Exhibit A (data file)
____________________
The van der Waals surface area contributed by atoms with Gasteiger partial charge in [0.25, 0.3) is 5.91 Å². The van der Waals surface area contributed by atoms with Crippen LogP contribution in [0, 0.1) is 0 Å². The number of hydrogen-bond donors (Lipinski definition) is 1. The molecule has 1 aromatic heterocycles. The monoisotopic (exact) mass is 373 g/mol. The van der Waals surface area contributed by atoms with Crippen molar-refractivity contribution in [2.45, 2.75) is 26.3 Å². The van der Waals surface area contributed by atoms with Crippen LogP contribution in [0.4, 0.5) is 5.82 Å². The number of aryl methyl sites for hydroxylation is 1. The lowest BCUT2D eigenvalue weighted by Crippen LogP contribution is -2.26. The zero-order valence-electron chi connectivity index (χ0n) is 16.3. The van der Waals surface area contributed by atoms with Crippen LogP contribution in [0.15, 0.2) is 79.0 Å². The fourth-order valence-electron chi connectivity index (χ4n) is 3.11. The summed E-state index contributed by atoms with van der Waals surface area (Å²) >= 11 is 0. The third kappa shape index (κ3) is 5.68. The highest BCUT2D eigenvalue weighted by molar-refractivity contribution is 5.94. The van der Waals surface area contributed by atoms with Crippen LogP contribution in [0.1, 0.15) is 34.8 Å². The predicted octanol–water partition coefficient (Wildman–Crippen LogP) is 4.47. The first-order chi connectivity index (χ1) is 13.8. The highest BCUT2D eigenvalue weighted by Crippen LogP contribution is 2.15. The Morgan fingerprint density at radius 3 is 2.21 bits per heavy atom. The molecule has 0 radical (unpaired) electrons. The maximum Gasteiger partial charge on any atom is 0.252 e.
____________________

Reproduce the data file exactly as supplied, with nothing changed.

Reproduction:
The van der Waals surface area contributed by atoms with Gasteiger partial charge in [0.25, 0.3) is 5.91 Å². The van der Waals surface area contributed by atoms with Crippen LogP contribution in [0, 0.1) is 0 Å². The number of hydrogen-bond donors (Lipinski definition) is 1. The molecule has 1 aromatic heterocycles. The monoisotopic (exact) mass is 373 g/mol. The van der Waals surface area contributed by atoms with Crippen molar-refractivity contribution in [2.45, 2.75) is 26.3 Å². The van der Waals surface area contributed by atoms with Crippen LogP contribution in [0.4, 0.5) is 5.82 Å². The number of aryl methyl sites for hydroxylation is 1. The lowest BCUT2D eigenvalue weighted by Crippen LogP contribution is -2.26. The zero-order valence-electron chi connectivity index (χ0n) is 16.3. The van der Waals surface area contributed by atoms with Crippen LogP contribution in [0.15, 0.2) is 79.0 Å². The fourth-order valence-electron chi connectivity index (χ4n) is 3.11. The summed E-state index contributed by atoms with van der Waals surface area (Å²) >= 11 is 0. The third kappa shape index (κ3) is 5.68. The highest BCUT2D eigenvalue weighted by molar-refractivity contribution is 5.94. The van der Waals surface area contributed by atoms with Crippen LogP contribution in [0.1, 0.15) is 34.8 Å². The predicted octanol–water partition coefficient (Wildman–Crippen LogP) is 4.47. The first-order chi connectivity index (χ1) is 13.8. The highest BCUT2D eigenvalue weighted by Crippen LogP contribution is 2.15. The Morgan fingerprint density at radius 3 is 2.21 bits per heavy atom. The molecule has 0 radical (unpaired) electrons. The maximum Gasteiger partial charge on any atom is 0.252 e.